Iron Sharpens Iron: Forged in the Crucible of Coaching

For the past 45 years, I’ve had the honor of being called “coach.” It represents more than a title or job description, it was a way of life that was rewarding in so many ways — and endearing on a daily basis.

The most influential people in my life were coaches, going back to my days as a  sub-100 pound football player at St. Peter’s Elementary in Steubenville, Ohio. Even though they were all volunteer coaches, their love and passion for what they did was always on display. No, they were not necessarily the best strategists or ultra-technique savvy, but they put their best foot forward and coached us with enthusiasm and love.

Photo: U.S. Army / Creative Commons

As a coach, you are responsible for so many different, yet interwoven variables for each team member, and certainly the team as a whole. Working through them on a daily basis, implementing them at the right time, and making needed changes as you go will prove to be your crucible — one that is ongoing, and more enjoyable than it may sound.

Let’s look at just a couple of examples:

Developing a Culture

Before you attempt to develop a culture, it might be a good idea to define it.  There are enough definitions out there, but the one that always hit me square in the jaw was simply this: “Culture is defined by the behavior of those within that culture.” And this holds true for every single person involved – from the top down. If the behavior is good — or, at least acceptable — a decent culture is probably evident. Flip that other way and, well, you can see that the culture will probably be flipped, as well. Make no mistake, this culture thing is a team effort…and it is a daily effort. Having a great culture is not a sometimes proposition… you don’t have a great culture “sometimes!” Sure, mistakes will be made, but knowing how — and having the willingness — to right the ship can mend any wound.

And when mistakes are made, your approach to correcting them is crucial. 

Allow me to make a suggestion here: When an athlete makes a mistake and violates some aspect of your team culture, remember that the first words and last words in the conversation are the ones he/she will most likely remember the most.

Mine were as follows: I would start with, “I love you like a son, and that’s why we need to have this discussion. It would end with, “You’re better than that, and I know you’ll make a better decision the next time you’re faced with something like this.”

Here’s an important cue for developing the culture you seek:

Confronting and Demanding Excellence

Sounds a little over-the-top, I know…but in reality, it’s what your team wants.  It’s not a negative – on the contrary, it’s very much a positive attribute that you need to push forward. Your players are not interested in mediocrity; the average is not what they signed up for, is it? Nor did you or your staff, for that matter. Now, there are right ways and wrong ways of approaching this axiom.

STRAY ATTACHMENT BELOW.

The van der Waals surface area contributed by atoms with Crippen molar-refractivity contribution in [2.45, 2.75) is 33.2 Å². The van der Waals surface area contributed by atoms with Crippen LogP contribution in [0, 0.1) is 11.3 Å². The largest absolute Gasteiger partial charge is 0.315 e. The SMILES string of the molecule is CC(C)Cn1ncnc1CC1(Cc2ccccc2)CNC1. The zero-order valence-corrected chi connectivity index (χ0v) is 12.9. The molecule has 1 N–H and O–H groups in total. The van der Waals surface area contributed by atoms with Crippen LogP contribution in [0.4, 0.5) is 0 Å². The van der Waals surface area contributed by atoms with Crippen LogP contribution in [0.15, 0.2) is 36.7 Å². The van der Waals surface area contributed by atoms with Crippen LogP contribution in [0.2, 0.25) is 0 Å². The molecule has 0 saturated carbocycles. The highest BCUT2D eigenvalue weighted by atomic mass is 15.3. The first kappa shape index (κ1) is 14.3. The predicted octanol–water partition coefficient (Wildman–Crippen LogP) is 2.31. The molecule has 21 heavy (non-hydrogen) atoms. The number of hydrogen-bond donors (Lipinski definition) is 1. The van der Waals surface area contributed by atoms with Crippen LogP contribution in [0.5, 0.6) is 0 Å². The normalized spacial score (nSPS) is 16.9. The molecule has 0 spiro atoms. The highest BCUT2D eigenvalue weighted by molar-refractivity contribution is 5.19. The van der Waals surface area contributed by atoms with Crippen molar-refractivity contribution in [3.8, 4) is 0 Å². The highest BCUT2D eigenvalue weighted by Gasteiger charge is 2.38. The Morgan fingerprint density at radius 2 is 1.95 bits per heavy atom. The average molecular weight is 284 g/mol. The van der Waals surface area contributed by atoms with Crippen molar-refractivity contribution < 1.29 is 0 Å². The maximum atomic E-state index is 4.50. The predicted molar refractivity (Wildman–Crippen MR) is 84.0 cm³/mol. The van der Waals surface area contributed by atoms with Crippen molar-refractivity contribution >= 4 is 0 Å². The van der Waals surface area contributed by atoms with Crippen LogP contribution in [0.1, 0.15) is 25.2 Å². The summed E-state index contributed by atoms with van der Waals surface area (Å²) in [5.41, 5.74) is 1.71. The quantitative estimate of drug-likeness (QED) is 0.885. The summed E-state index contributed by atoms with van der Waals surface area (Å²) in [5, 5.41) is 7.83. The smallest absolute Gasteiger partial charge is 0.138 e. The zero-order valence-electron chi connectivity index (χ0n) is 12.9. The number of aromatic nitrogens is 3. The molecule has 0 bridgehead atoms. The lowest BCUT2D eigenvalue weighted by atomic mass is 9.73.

The goal is confidence building. And confidence will permeate each team member, and ultimately, the entire team, when it’s worked on methodically from the aspects of strength/conditioning, skill development, personal/mental health development, community service awareness and participation, film study, etc., and developing standards that everyone involved is expected to uphold. 

A clarification on “standards.” They are not goals, per se, but rather tone setters for how the team conducts its daily business. Goals — regardless if they are short or long-term in nature — are somewhere down the road. They are very important to set, write down, and work towards, but they in the future. Standards on the other hand are right here, right now, in front of us every single day. And it’s really not a totally successful day unless we abide by them. Hard work, best efforts, mental and physical toughness, always learning something, treating others with respect at all times, being there for each other in times of need, etc., are all examples of standards, and there are so many more. Develop standards for your team. Better yet, work shoulder to shoulder with your team in developing those standards. They will tend to buy-in and take ownership of the standards that they have invested in. And, most importantly, there must be consequences for not upholding the standards. Within reason, of course, as the “punishment must fit the crime,’ so to speak. After all, is it truly a standard if it’s permissible to violate it? Standard is a powerful word, and the only way for it to maintain its integrity is to keep it perched on a high level of respect.

Forged in the crucible of coaching is a journey. Enjoy it … embrace it!

I urge you to stay strong, stay in the fight, and keep making an impact on young people!

Ken Mannie is the former head strength and conditioning coach for Michigan State University. He worked in the position for 25 years, and following his 45-year tenure, Mannie retired in March 2020.